This Review explains what happened after Against the Profit Motive leaves off, first as additional governance reforms carried forward the American administrative revolution that salarization begot, and later as critics, opponents, and revanchists started mounting a counterrevolution.
Part I outlines Against the Profit Motive’s key ideas and themes regarding salarization and recounts how salarization helped legitimate the then-burgeoning administrative state. Part II links Parrillo’s salarization story to later bureaucratic reforms — specifically, civil service tenure and the granting of broad public participatory rights in administrative governance — that, I argue, further legitimated the still constitutionally and democratically suspect administrative state. Part III considers the subsequent backlash against this distinctly public approach to public administration. This backlash began as a series of intellectual critiques of, in essence, the very ways in which American public administration had marked itself (through salarization, a tenured civil service, and extensive public participation in the administrative process) as different and special. In time, as I discuss in Part IV, those intellectual critiques found an especially favorable and accommodating vehicle — privatization — that operationalized the increasingly politically salient imperative to run government more like a business. Part V seeks to understand the present-day failure to defend, let alone celebrate, the “government-as-special” model of American public administration. This last Part also provides some thoughts on how to reclaim that once-proud mantle of government as special, and explains why there are good and pressing reasons for doing so.
I. Running Government Like a Business . . . Then
In Against the Profit Motive, Parrillo transports us to the largely forgotten world of nineteenth-century American government as bazaar. This was a world in which one could readily mistake citizens for consumers — and bureaucrats for businessmen.
Such confusion is understandable given the highly commercial nature of government transactions at that time. Parrillo groups these transactions into two distinct categories: facilitative payments and bounties. First, government agents charged with administering benefits programs would receive direct “facilitative payments” (p. 2) (some legislatively sanctioned and some under the table) from those seeking assistance (pp. 51–79). And second, government agents tasked with ensuring public compliance with laws and regulations would receive monetary “bounties” (p. 2). Such bounties included a percentage of the fines levied against regulatory transgressors (pp. 191, 221), proceeds from maritime seizures (p. 307), and bonuses paid for successful criminal prosecutions (pp. 255–57).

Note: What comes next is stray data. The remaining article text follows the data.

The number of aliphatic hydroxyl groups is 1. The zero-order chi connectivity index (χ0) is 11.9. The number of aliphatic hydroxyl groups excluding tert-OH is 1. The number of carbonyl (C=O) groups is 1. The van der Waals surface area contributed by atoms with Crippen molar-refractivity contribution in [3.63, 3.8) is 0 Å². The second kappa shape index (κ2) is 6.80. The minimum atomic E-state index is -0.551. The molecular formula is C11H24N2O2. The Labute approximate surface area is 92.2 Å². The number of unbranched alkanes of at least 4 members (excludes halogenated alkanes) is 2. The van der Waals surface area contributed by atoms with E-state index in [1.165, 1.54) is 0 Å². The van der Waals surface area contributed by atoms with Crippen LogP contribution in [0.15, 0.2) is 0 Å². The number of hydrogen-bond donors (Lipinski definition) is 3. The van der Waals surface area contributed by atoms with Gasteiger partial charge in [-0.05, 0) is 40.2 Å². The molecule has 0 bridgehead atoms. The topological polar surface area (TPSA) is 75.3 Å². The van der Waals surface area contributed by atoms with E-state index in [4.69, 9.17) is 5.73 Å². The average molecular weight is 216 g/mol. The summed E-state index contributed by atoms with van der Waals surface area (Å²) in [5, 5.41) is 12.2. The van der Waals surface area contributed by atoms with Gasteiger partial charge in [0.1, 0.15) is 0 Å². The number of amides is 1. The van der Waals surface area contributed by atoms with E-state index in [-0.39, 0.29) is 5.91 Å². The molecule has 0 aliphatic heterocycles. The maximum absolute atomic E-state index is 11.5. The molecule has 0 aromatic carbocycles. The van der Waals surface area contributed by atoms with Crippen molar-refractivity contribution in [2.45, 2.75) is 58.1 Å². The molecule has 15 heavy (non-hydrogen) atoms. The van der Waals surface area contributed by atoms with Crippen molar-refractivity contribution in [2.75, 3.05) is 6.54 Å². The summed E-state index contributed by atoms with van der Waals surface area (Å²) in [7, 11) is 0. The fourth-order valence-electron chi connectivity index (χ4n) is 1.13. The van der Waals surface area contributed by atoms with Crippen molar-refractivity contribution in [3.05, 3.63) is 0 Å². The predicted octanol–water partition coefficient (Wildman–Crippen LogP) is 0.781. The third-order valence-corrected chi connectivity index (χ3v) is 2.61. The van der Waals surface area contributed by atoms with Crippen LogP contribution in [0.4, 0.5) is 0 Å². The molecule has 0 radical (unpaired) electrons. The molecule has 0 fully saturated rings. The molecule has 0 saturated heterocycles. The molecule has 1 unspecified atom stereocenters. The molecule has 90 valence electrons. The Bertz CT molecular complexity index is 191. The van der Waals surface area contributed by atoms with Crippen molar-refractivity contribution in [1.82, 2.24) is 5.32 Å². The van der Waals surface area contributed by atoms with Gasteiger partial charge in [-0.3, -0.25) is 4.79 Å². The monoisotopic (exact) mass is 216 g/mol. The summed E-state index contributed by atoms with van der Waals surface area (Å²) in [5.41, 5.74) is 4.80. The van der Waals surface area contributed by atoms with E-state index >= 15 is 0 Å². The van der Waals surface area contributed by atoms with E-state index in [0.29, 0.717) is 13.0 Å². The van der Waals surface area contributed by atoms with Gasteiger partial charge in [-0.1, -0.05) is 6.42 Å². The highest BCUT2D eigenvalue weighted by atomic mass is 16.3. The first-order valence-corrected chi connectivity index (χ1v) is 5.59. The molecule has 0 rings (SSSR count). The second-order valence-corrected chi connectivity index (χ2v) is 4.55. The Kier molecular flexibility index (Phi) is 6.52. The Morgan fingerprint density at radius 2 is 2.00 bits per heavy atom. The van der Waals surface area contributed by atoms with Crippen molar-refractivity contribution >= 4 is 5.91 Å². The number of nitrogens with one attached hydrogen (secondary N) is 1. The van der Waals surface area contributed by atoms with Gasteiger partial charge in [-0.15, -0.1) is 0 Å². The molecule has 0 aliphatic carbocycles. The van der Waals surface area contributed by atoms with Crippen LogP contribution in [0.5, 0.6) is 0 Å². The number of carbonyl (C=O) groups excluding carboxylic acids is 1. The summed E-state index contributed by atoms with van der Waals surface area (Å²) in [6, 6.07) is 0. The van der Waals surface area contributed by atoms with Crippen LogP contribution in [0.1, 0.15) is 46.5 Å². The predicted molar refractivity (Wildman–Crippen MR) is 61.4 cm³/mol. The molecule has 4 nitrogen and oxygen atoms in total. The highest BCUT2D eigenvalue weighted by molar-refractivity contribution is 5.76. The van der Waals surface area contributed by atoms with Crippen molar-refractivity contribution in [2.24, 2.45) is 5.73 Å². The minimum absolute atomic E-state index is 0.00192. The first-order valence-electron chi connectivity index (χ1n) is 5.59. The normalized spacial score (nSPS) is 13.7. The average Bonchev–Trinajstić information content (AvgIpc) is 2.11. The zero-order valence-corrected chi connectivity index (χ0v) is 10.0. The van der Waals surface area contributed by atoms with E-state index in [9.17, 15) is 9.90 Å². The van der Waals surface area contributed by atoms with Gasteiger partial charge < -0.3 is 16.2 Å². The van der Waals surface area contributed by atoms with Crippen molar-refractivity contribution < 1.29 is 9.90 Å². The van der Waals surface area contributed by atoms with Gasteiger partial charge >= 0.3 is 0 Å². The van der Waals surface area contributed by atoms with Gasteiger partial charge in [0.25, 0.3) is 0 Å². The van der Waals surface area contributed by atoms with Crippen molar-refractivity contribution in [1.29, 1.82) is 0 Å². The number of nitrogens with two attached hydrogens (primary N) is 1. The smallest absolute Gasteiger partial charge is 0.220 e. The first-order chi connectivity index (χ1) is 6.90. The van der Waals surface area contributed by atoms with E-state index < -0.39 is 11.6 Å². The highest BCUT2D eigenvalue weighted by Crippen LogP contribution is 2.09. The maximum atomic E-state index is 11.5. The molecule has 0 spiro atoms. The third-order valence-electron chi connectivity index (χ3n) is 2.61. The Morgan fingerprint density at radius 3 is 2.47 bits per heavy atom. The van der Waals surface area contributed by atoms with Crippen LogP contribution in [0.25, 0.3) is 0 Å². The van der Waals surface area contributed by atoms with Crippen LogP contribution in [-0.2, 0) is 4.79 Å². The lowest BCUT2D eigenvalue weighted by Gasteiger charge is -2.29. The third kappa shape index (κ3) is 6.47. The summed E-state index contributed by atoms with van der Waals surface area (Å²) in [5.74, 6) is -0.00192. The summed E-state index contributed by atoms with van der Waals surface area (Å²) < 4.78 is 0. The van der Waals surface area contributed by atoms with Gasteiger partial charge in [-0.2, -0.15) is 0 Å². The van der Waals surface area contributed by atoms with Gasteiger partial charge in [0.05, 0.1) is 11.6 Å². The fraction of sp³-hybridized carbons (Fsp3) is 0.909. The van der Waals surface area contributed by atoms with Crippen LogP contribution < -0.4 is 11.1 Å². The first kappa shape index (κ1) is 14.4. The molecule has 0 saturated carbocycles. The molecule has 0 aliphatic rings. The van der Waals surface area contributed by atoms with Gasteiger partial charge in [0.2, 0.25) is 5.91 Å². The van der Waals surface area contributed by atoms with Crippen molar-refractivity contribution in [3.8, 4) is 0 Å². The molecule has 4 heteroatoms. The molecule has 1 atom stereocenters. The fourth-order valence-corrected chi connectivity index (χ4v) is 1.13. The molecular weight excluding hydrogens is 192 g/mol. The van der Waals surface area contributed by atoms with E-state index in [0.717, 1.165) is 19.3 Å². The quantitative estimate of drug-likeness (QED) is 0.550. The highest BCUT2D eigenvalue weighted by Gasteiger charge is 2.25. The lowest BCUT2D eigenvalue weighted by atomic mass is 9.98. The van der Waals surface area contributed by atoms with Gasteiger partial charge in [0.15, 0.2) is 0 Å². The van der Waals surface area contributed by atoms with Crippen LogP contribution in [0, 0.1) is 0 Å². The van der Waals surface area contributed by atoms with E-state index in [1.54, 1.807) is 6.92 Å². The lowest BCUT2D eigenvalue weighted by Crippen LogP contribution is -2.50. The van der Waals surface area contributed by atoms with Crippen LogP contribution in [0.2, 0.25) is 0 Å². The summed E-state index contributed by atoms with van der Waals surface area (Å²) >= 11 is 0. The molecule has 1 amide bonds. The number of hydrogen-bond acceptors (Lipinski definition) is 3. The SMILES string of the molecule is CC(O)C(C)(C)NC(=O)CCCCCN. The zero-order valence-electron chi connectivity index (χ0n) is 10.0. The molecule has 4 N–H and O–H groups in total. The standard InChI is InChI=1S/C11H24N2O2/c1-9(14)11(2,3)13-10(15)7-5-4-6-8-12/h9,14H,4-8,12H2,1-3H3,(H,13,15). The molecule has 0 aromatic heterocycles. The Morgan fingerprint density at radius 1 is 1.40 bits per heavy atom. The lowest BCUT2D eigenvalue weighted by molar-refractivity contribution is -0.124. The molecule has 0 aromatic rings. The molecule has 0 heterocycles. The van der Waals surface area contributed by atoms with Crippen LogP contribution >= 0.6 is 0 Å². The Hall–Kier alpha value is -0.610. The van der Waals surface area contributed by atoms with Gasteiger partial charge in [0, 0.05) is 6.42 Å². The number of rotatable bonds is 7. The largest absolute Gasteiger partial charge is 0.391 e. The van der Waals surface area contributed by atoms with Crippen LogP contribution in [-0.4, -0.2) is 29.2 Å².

As mainstays of this public bazaar, government agents could personally profit by being more diligent and accommodating to those seeking benefits and by being more dogged and unflinching in prosecuting regulatory and criminal scofflaws. Parrillo’s sweeping and vivid account is thus replete with insufferable tax ferrets hunting far and wide for violations (pp. 191–95); audacious naval privateers on quests for bounty (pp. 320–21); enterprising immigration clerks offering bulk-rate discounts in an effort to draw “business” away from other clerks (pp. 132, 137, 140); and government-licensed physicians similarly competing with one another to attract paying “customers” — namely, veterans seeking friendly docs willing to designate them as disabled (and thus eligible for government pensions) (p. 150).
For an emerging but still fledgling nation-state, public compensation regimes organized around facilitative payments and bounties were eminently practical. They were, after all, relatively inexpensive to finance. Legislatures did not have to contribute the lion’s share of government agents’ pay. Instead, government agents earned much of their keep through the fees paid by benefits seekers and from the revenue they themselves brought in through the levying of fines.
These compensation schemes were also relatively easy to manage. The prospects of earning more money through facilitative payments and bounties motivated government agents to work hard. Cultivating a highly motivated workforce was especially important in nineteenth-century America. At that time, the government’s footprint was quite small. In many parts of the country there simply weren’t the resources, institutional infrastructure, or public feedback loops available to otherwise closely monitor agents in the field.